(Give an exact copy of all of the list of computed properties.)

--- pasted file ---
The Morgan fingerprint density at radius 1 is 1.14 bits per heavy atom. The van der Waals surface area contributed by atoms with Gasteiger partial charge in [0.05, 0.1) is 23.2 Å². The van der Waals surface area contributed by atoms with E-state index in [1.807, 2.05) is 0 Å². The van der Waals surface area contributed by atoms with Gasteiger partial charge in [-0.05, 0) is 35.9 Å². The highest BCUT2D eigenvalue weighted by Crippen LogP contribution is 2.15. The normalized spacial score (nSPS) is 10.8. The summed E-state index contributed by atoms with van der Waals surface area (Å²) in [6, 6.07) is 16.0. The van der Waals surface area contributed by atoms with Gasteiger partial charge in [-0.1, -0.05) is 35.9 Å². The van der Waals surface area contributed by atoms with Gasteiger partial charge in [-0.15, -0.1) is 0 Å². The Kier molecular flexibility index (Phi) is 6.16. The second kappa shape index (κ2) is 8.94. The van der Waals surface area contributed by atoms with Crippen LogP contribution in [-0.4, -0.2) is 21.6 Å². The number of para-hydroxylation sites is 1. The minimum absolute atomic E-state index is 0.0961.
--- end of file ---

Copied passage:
The Morgan fingerprint density at radius 1 is 1.14 bits per heavy atom. The van der Waals surface area contributed by atoms with Gasteiger partial charge in [0.05, 0.1) is 23.2 Å². The van der Waals surface area contributed by atoms with E-state index in [1.807, 2.05) is 0 Å². The van der Waals surface area contributed by atoms with Gasteiger partial charge in [-0.05, 0) is 35.9 Å². The highest BCUT2D eigenvalue weighted by Crippen LogP contribution is 2.15. The normalized spacial score (nSPS) is 10.8. The summed E-state index contributed by atoms with van der Waals surface area (Å²) in [6, 6.07) is 16.0. The van der Waals surface area contributed by atoms with Gasteiger partial charge in [-0.1, -0.05) is 35.9 Å². The van der Waals surface area contributed by atoms with Gasteiger partial charge in [-0.15, -0.1) is 0 Å². The Kier molecular flexibility index (Phi) is 6.16. The second kappa shape index (κ2) is 8.94. The van der Waals surface area contributed by atoms with Crippen LogP contribution in [-0.4, -0.2) is 21.6 Å². The number of para-hydroxylation sites is 1. The minimum absolute atomic E-state index is 0.0961.